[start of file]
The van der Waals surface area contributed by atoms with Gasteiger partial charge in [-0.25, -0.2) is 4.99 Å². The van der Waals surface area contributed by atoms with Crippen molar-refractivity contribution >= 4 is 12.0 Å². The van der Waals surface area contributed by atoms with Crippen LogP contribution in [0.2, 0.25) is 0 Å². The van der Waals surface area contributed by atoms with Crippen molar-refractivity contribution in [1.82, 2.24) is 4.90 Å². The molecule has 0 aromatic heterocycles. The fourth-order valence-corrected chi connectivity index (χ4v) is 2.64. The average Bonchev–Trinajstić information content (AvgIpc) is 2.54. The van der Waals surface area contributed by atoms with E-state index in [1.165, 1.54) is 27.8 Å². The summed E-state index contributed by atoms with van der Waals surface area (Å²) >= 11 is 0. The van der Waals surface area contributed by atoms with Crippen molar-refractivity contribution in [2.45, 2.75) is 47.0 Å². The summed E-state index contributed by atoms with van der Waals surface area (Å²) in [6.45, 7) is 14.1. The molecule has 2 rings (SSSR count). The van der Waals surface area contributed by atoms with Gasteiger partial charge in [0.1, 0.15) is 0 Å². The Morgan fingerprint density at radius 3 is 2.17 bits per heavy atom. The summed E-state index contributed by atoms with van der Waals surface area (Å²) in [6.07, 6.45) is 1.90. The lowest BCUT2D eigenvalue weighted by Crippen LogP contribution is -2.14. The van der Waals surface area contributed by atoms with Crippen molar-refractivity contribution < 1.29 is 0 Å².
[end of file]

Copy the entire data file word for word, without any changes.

The van der Waals surface area contributed by atoms with Gasteiger partial charge in [-0.25, -0.2) is 4.99 Å². The van der Waals surface area contributed by atoms with Crippen molar-refractivity contribution >= 4 is 12.0 Å². The van der Waals surface area contributed by atoms with Crippen LogP contribution in [0.2, 0.25) is 0 Å². The van der Waals surface area contributed by atoms with Crippen molar-refractivity contribution in [1.82, 2.24) is 4.90 Å². The molecule has 0 aromatic heterocycles. The fourth-order valence-corrected chi connectivity index (χ4v) is 2.64. The average Bonchev–Trinajstić information content (AvgIpc) is 2.54. The van der Waals surface area contributed by atoms with E-state index in [1.165, 1.54) is 27.8 Å². The summed E-state index contributed by atoms with van der Waals surface area (Å²) >= 11 is 0. The van der Waals surface area contributed by atoms with Crippen molar-refractivity contribution in [2.45, 2.75) is 47.0 Å². The summed E-state index contributed by atoms with van der Waals surface area (Å²) in [6.45, 7) is 14.1. The molecule has 2 rings (SSSR count). The van der Waals surface area contributed by atoms with Gasteiger partial charge in [0.1, 0.15) is 0 Å². The Morgan fingerprint density at radius 3 is 2.17 bits per heavy atom. The summed E-state index contributed by atoms with van der Waals surface area (Å²) in [6.07, 6.45) is 1.90. The lowest BCUT2D eigenvalue weighted by Crippen LogP contribution is -2.14. The van der Waals surface area contributed by atoms with Crippen molar-refractivity contribution < 1.29 is 0 Å².